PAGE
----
Phillipa Gray has packed more into her 26 years than many have in a whole lifetime. The paralympic cyclist has travelled the world and, with pilot rider Laura Thompson, picked up gold, silver and bronze in London in 2012. She’s also broken a world record and been made a Member of the New Zealand Order of Merit. But the high achiever says her toughest challenge has been deciding to let it go.
“When you’re only 26 and you are using the word ‘retirement’, it feels a bit strange,” she admits.
Phillipa has a genetic disorder called Usher syndrome, which affects hearing and sight. The athlete is deaf and has a visual range of three degrees, while most people have 180 degrees. “It’s like tunnel vision. If I’m in front of someone, I can’t see their ears or the size of their chin or their forehead,” she says.
But recently, Phillipa has been experiencing total blindness for up to a day at a time, which was brought on by tough training. This prompted her decision to make the most of her vision while she still has it.
“Sometimes you think something like blindness is not going to happen to you. You forget that Usher syndrome is a degenerative condition, so it’s been a reality check,” she says, the tears flowing.
Top of her to-do list is white-water rafting – something she couldn’t do as a cyclist in case she broke a leg. She also wants to live in Italy – a place she fell in love with four years ago and it’s where she met her partner Sean Finning (30), a Commonwealth Games gold medal-winning cyclist.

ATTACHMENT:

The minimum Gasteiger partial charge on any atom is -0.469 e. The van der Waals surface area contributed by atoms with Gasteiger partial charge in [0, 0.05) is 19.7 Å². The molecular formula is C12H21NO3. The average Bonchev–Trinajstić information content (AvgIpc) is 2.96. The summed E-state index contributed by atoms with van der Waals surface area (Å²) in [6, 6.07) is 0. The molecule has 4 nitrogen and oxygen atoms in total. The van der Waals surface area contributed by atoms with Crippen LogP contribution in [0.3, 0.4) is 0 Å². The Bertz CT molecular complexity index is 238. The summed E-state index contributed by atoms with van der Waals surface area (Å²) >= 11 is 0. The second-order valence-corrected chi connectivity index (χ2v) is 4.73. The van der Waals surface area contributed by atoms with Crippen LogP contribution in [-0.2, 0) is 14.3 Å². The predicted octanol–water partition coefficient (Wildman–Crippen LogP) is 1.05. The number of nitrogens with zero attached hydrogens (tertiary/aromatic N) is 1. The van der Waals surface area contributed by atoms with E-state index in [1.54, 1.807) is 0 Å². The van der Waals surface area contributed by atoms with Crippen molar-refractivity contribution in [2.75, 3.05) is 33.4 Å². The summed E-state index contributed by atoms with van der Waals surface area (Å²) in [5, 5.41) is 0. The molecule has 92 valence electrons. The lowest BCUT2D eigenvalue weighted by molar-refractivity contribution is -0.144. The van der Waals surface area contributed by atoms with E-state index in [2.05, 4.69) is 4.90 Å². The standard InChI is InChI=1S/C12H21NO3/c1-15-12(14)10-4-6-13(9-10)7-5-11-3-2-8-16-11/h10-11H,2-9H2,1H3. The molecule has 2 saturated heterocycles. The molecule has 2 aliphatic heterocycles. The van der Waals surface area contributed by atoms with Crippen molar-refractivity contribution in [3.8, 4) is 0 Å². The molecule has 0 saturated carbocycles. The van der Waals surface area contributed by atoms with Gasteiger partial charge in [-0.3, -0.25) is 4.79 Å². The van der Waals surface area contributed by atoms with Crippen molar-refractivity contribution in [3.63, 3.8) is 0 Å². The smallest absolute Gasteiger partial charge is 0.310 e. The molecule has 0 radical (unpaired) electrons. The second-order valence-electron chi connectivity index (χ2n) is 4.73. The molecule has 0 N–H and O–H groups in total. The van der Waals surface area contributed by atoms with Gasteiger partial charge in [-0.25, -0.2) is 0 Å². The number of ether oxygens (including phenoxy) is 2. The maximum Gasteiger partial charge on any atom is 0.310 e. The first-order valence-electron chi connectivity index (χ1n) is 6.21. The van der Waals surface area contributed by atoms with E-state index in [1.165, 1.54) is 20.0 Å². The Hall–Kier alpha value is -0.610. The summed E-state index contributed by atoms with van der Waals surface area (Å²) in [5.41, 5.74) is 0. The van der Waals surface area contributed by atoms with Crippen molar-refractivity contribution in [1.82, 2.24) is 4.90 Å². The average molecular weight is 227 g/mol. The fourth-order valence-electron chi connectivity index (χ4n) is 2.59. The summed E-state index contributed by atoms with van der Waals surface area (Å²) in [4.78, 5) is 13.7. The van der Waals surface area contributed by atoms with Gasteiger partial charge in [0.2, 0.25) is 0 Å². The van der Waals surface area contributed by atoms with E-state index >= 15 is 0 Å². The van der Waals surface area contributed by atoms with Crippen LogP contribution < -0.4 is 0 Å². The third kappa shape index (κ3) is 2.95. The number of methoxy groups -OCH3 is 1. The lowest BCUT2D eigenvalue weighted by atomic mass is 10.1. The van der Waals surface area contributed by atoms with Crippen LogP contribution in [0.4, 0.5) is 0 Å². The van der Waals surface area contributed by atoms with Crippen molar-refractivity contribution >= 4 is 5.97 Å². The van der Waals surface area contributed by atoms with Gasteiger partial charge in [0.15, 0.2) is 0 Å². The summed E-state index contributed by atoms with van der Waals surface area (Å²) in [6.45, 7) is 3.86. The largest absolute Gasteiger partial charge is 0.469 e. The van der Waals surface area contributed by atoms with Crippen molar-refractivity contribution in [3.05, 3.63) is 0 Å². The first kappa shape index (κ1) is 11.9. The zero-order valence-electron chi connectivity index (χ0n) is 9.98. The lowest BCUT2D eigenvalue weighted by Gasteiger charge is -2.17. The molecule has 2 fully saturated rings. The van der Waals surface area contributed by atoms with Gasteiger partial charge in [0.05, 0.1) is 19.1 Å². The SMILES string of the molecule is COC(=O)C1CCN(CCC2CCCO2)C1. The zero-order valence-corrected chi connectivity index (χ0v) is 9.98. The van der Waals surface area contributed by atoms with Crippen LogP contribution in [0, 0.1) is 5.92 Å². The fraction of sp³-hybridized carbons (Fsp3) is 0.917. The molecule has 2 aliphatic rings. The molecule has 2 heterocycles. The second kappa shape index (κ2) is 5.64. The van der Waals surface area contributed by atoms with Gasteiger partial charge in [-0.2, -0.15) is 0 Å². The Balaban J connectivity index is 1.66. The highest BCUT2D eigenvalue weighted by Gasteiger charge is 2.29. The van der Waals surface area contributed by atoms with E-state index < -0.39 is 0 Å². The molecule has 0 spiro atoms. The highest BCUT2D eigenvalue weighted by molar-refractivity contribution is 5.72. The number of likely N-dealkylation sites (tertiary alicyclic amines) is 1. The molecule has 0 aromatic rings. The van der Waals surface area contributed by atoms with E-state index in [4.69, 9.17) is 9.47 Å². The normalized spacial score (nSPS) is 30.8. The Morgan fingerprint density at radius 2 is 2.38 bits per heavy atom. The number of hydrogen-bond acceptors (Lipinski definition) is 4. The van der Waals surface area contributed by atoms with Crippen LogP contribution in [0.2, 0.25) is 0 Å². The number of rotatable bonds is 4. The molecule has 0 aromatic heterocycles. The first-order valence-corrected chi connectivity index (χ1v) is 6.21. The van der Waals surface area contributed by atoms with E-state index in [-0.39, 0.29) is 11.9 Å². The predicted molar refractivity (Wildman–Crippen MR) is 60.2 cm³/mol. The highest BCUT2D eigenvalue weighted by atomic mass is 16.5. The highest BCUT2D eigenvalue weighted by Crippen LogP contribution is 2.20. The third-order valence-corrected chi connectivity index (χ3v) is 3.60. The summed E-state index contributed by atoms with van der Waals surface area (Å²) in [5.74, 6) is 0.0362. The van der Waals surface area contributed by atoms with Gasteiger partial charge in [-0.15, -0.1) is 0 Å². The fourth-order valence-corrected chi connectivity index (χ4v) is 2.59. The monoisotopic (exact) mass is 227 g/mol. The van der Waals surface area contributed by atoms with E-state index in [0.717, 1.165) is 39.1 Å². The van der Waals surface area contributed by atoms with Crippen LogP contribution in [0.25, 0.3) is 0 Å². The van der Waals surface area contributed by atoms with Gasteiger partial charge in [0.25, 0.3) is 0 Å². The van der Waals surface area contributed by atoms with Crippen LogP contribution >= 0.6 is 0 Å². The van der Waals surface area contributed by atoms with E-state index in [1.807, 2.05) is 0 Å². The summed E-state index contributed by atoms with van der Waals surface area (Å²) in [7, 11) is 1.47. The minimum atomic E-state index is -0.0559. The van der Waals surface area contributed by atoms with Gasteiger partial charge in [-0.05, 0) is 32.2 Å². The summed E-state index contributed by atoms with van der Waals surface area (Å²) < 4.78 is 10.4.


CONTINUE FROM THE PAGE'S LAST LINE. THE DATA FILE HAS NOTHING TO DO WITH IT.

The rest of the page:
Further down the list of immediate priorities is starting a family together. “It’s in the future... Mum will drop it into a conversation, as in, ‘You can have babies now’– and I’m like, 'Nope, not yet!’” she laughs.
While Sean’s training to be a pilot rider at the next year’s Paralympic Games in Rio de Janeiro, Phillipa’s other love is her new massage business. It’s something she wanted to do after completing a Bachelor of Science with Nutrition from the University of Otago, as well as two diplomas from the Southern Institute of Technology.
“I don’t need my eyes to massage – my fingers do all the talking,” she laughs.
It’s a career that could take her around the world again – as a massage therapist for other athletes. And if and when her sight completely goes, she might return to cycling.
“But for now, it’s nice being able to see the little bit that I can see and I want to make the most of that,” she says.
Words by: Anastasia Hedge
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